Handbook of Research on European Business and Entrepreneurship Towards a Theory of Internationalization
Towards a Theory of Internationalization
- Elgar original reference
Edited by Léo-Paul Dana, Isabell M. Welpe, Mary Han and Vanessa Ratten
Chapter 6: Internationalization of SMEs in Belgium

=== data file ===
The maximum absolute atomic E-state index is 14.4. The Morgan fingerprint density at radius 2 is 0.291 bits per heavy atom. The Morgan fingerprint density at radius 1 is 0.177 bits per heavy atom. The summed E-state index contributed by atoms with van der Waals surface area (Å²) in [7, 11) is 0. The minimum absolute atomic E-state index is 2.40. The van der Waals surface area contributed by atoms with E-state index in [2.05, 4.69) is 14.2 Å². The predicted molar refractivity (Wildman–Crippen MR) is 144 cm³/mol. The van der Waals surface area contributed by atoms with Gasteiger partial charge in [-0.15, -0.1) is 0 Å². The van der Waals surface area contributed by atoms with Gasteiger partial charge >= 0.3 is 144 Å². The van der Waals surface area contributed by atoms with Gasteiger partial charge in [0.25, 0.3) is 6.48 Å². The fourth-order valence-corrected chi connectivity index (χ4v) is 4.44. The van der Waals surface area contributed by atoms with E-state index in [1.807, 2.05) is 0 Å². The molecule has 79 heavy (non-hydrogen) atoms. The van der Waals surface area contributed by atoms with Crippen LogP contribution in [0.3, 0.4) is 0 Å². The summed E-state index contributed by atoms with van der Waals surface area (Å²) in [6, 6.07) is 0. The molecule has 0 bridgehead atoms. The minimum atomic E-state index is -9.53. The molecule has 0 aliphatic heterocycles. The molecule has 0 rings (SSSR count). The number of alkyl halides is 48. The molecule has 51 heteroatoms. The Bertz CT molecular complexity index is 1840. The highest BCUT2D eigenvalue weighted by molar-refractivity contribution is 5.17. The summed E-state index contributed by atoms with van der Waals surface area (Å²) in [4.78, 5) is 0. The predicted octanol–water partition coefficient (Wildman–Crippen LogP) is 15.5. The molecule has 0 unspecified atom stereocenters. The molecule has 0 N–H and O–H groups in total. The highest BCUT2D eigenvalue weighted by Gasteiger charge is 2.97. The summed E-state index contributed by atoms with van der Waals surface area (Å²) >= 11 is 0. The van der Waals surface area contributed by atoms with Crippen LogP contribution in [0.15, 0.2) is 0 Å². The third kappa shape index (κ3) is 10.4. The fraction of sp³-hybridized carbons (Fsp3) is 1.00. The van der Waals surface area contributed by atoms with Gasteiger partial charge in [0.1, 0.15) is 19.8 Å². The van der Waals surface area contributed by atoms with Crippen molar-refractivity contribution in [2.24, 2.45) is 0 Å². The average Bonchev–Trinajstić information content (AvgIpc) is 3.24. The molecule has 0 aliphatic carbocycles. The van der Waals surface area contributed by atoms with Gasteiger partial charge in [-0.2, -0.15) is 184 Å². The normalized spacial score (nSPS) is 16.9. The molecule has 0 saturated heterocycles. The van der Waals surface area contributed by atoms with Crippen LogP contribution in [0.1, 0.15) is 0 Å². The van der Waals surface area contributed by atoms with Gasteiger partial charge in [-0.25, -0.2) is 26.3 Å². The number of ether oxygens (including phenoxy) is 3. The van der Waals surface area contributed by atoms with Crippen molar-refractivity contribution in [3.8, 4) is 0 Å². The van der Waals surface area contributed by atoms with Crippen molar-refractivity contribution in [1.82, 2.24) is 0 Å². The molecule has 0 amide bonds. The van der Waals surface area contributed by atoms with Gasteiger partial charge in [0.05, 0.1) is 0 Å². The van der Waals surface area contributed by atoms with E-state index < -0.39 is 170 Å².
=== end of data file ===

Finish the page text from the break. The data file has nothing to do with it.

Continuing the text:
6 Internationalization of SMEs in Belgium Jan Degadt 1 General background Situation of Belgium Following its own constitution, Belgium is a federal constitutional monarchy. It is located close to the North Sea in Western Europe. Its neighbouring countries are France (South), the Netherlands (North), Germany and Luxembourg (East). The United Kingdom is across the North Sea. Belgium has an area of 30 528 sq km and a population of 10 396 421 (2004 estimate). There are three language-based Communities (Dutch, French and German) and three Regions: Dutch-speaking Flanders in the North, French-speaking Wallonia in the South, and bilingual Dutch-French Brussels at the centre. The currency is the euro. Belgium is a Member of a large number of international organizations, such as the UN, ILO, WTO, IMF/World Bank, OECD, EU and NATO. Brussels is the capital of Belgium. It also is the seat of a number of international institutions such as the EU Commission, the EU Council and the political headquarters of NATO. The Belgian economy has been a very open economy for a long time. Within 300 km of Brussels are the Paris and London agglomerations, Randstad Holland (the big metropolitan area including Amsterdam and Rotterdam in the Netherlands) and the German Ruhr area. Despite its small size, Belgium is an important player in international trade. In 2004, Belgium had a ‘market share’ of 3.4 per cent of world exports. It is the tenth most important exporter, lagging just behind Canada but preceding larger economies such as South Korea, Russia...
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